The chief priests ... said: what do we? &c. as if they had said: why are we so slow, so remiss, and indolent in our proceedings against this man, when we daily see what numbers he draws after him by his miracles? (Witham)
The Romans will come upon us, in case he be admitted as our great Messias, and our King. (Witham)
But one of them, named Caiphas, being the high priest, &c. He said not this, says the evangelist, of himself, but as the high priest of that year. The spirit of prophecy was given him, and he foretells that Jesus was to lay down his life both for the nation of the Jews, and for all mankind. The gift of prophecy itself does not make a man holy. It was also given to the wicked Balaam. (Numbers chap. xxiv.) (Witham) --- It is supposed that he exercised the sacrificial office alternately with his father-in-law, Annas, who, as we have seen in Luke iii. 2. was also high priest. (Bible de Vence)
How great is the power of the Holy Ghost? From a wicked mind he brings forth the words of prophecy. And how great is the power attached to the pontifical dignity! For Caiphas having becoming high priest, though unworthy of that dignity, prophesies, not knowing indeed what he says. The Holy Ghost makes use of his tongue only, but touches not his sinful heart. (St. John Chrysostom, hom. lxiv. in Joan.)
The same words have an impious and sacrilegious sense in the intention of the high priest, the enemy of Jesus Christ: and a divine and prophetic sense, in the intention of the Holy Ghost. (Bible de Vence) --- We here behold the privilege of the office and order, though in a wicked person: and as we have the assistance of God for the utterance of truth, which Caiphas neither meant nor knew, we may rest satisfied that Christ will not leave Peter's chair; (Luke xxii. 32.) whose faith he promises should never fail, though the occupants be as bad as their enemies describe them.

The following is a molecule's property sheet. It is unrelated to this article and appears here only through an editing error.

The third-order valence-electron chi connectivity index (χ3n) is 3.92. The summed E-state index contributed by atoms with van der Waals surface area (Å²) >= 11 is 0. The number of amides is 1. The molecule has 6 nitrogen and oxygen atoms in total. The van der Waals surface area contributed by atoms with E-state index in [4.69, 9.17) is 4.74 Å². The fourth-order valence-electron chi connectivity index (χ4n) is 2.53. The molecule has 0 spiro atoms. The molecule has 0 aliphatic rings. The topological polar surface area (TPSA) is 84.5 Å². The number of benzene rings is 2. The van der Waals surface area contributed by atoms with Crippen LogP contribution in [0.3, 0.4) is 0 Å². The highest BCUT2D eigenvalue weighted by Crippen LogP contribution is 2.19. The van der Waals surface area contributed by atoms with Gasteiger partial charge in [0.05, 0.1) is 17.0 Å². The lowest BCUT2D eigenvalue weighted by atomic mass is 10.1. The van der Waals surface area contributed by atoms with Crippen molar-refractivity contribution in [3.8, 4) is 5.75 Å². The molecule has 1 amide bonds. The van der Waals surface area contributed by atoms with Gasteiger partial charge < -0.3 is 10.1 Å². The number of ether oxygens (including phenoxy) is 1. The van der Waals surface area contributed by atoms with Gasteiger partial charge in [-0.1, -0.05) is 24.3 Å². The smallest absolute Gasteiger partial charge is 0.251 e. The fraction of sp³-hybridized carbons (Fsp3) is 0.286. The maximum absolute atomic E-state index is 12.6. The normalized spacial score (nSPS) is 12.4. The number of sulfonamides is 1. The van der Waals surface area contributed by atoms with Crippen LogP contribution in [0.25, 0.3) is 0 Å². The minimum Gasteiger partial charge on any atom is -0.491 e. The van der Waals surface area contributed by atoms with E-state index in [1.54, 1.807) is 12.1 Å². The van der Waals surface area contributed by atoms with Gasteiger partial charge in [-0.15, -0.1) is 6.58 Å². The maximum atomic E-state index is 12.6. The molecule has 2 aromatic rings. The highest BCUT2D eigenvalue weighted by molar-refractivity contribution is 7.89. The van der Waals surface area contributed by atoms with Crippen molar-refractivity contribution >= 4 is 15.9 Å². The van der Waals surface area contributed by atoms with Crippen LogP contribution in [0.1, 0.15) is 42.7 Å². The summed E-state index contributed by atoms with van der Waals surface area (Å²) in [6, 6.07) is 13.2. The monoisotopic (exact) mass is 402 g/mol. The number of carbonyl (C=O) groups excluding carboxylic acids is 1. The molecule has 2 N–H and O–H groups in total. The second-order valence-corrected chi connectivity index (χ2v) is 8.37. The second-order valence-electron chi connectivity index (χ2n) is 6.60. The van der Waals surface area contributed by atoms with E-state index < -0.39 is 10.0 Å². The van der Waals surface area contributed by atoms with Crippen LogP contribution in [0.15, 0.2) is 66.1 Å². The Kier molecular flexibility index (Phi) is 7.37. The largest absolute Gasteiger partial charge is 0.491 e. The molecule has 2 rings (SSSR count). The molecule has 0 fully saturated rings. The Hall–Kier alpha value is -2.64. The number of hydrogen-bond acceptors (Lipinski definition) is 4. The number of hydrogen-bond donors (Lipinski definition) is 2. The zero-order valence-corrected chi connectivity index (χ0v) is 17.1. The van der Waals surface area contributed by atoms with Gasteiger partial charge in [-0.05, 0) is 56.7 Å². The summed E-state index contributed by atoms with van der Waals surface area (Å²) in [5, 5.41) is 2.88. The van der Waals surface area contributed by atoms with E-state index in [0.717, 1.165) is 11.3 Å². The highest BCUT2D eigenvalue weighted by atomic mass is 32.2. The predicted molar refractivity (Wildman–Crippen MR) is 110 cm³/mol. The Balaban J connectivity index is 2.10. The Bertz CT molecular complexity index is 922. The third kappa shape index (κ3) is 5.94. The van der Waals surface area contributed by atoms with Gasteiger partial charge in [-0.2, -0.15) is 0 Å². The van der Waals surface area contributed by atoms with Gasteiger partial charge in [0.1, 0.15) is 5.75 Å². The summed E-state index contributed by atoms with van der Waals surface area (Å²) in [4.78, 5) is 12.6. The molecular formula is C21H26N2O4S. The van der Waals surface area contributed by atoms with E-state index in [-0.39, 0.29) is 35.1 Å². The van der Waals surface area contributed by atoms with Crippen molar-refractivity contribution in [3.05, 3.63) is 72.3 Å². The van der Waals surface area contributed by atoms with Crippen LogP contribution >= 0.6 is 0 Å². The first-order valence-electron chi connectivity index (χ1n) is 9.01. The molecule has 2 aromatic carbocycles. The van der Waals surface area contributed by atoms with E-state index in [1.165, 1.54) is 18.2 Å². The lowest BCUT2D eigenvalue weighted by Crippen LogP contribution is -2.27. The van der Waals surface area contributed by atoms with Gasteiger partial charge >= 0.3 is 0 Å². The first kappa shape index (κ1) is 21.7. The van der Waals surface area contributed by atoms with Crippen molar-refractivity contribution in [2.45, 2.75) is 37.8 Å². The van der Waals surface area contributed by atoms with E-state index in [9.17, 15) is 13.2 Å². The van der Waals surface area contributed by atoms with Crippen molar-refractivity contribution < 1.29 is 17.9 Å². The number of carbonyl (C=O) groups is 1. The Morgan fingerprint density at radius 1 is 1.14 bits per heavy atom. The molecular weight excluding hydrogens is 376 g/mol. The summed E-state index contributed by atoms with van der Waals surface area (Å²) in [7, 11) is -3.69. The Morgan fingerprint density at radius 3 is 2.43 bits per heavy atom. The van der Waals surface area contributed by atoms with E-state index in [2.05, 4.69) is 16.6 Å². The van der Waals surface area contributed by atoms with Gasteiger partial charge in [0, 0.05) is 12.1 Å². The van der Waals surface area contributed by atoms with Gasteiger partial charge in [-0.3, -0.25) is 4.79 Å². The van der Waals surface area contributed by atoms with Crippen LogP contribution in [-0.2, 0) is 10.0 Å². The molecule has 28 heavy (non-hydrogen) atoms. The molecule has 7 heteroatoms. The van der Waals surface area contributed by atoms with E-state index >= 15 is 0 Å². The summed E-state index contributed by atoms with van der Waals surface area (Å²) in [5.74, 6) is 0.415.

Ephrem was a small city or town in the neighbourhood of Bethel. Some suppose it to be the same as Ephron, mentioned in 2 Paralipomenon xiii 19., and 1 Machabees v., 2 Machabees xii. 17. Eusebius and St. Jerome say it was situated about 20 miles to the north of Jerusalem. (Calmet) --- Here he remained with his disciples till the time in which he had resolved to deliver himself up into the hands of his enemies. (Bible de Vence)
This was the last Pasch that our Saviour kept upon earth, and the one on which he suffered death for our salvation. (Calmet) --- It is well called the Pasch of the Jews, and not of the Lord, since on it they were laying snares to apprehend their Saviour. (Origen) --- Thus making this day of festivity a day of murder. (St. John Chrysostom, hom. lxv. in Joan.) --- They went up so early to purify themselves by the sacrifices ordered by the law. (Bible de Vence)
He had not then arrived, because He would not expose himself to the fury of his enemies before his own time. (Bible de Vence)
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Haydock, George Leo. "Commentary on John 11". "Haydock's Catholic Bible Commentary". https://www.studylight.org/
the Second Week of Advent